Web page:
The Paths of Gödel and Turing

The nineteenth century was a time of belief in infinite possibility in mathematics and science. Hilbert and others believed they were on the verge of realizing Leibniz’s dream: discovering an automatic way to prove or disprove any statement, thus showing that there is nothing mathematics could not conquer. Similarly, as we saw in chapter 2, Laplace and others believed that, using Newton’s laws, scientists could in principle predict everything in the universe.

In contrast, the discoveries in mathematics and physics of the early to middle twentieth century showed that such infinite possibility did not in fact exist. Just as quantum mechanics and chaos together quashed the hope of perfect prediction, Gödel’s and Turing’s results quashed the hope of the unlimited power of mathematics and computing. However, as a direct consequence of his negative answer to the Entscheidungsproblem, Turing set the stage for the next great discovery, electronic programmable computers, which have since changed almost everything about the way science is done and the way our lives are lived.

After publishing their complementary proofs in the 1930s, Turing and Gödel took rather different paths, though, like everyone else at that time, their lives were deeply affected by the rise of Hitler and the Third Reich. Gödel, in spite of suffering from on-and-off mental health problems, continued his work on the foundations of mathematics in Vienna until 1940, when he moved to the United States to avoid serving in the German army. (According to his biographer Hao Wang, while preparing for American citizenship Gödel found a logical inconsistency in the U.S. Constitution, and his friend Albert Einstein had to talk him out of discussing it at length during his official citizenship interview.)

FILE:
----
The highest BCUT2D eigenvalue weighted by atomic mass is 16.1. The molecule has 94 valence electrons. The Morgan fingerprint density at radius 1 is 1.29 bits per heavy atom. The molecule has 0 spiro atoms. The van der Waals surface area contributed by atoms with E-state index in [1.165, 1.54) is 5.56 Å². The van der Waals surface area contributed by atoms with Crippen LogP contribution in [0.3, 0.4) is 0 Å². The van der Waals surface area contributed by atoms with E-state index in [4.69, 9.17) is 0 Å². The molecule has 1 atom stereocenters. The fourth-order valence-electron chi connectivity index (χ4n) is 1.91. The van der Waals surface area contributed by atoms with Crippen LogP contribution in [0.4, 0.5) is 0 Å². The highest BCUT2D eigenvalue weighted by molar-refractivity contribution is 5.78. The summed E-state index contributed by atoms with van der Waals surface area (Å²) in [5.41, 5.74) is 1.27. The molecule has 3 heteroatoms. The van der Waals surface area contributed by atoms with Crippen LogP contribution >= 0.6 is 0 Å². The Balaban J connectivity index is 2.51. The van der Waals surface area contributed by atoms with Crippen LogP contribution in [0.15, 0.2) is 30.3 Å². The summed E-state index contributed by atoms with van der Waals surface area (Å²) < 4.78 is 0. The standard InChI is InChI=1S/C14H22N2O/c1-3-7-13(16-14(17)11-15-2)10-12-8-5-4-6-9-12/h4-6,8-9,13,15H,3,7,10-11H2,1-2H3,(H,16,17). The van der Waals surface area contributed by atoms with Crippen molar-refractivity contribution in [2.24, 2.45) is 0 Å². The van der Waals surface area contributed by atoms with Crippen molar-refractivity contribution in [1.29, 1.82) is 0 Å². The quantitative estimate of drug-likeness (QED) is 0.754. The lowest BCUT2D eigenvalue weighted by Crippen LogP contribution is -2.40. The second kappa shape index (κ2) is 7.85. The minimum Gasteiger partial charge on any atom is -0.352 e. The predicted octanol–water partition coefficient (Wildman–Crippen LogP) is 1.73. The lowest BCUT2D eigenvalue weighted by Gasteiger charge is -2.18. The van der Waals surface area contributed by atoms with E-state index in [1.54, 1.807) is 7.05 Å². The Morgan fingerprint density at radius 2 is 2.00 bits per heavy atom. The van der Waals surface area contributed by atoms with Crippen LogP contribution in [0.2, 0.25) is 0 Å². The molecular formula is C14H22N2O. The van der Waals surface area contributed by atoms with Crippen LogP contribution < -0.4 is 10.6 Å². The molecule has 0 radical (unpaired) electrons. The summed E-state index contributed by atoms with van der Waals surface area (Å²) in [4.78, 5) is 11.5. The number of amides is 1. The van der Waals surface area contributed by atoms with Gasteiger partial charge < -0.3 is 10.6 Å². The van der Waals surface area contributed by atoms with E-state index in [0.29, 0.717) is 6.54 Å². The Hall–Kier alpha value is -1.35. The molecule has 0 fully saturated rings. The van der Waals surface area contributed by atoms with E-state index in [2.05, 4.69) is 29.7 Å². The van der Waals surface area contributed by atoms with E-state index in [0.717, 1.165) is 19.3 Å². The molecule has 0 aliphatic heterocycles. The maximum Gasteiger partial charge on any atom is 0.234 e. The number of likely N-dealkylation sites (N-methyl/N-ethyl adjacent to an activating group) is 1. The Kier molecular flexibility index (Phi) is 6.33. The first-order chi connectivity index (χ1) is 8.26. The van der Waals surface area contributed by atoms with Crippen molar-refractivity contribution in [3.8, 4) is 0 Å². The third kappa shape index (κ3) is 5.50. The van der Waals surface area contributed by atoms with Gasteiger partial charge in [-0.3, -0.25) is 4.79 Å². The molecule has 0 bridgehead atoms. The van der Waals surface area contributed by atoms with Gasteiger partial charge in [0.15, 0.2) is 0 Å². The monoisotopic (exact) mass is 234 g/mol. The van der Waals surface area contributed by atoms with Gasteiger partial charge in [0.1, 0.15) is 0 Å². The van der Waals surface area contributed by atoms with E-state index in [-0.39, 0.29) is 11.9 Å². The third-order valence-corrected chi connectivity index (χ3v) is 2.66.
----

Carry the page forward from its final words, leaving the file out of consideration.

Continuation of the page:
Gödel, like Einstein, was made a member of the prestigious Institute for Advanced Study in Princeton and continued to make important contributions to mathematical logic. However, in the 1960s and 1970s, his mental health deteriorated further. Toward the end of his life he became seriously paranoid and was convinced that he was being poisoned. As a result, he refused to eat and eventually starved to death.

Turing also visited the Institute for Advanced Study and was offered a membership but decided to return to England. During World War II, he became part of a top-secret effort by the British government to break the so-called Enigma cipher that was being used by the German navy to encrypt communications. Using his expertise in logic and statistics, as well as progress in electronic computing, he took the lead in developing code-breaking machines that were eventually able to decrypt almost all Enigma communications. This gave Britain a great advantage in its fight against Germany and arguably was a key factor in the eventual defeat of the Nazis.

After the war, Turing participated in the development of one of the first programmable electronic computers (stemming from the idea of his universal Turing machine), at Manchester University. His interests returned to questions about how the brain and body “compute,” and he studied neurology and physiology, did influential work on the theory of developmental biology, and wrote about the possibility of intelligent computers. However, his personal life presented a problem to the mores of the day: he did not attempt to hide his homosexuality. Homosexuality was illegal in 1950s Britain; Turing was arrested for actively pursuing relationships with men and was sentenced to drug “therapy” to treat his “condition.” He also lost his government security clearance. These events may have contributed to his probable suicide in 1954. Ironically, whereas Gödel starved himself to avoid being (as he believed) poisoned, Turing died from eating a poisoned (cyanide-laced) apple. He was only 41.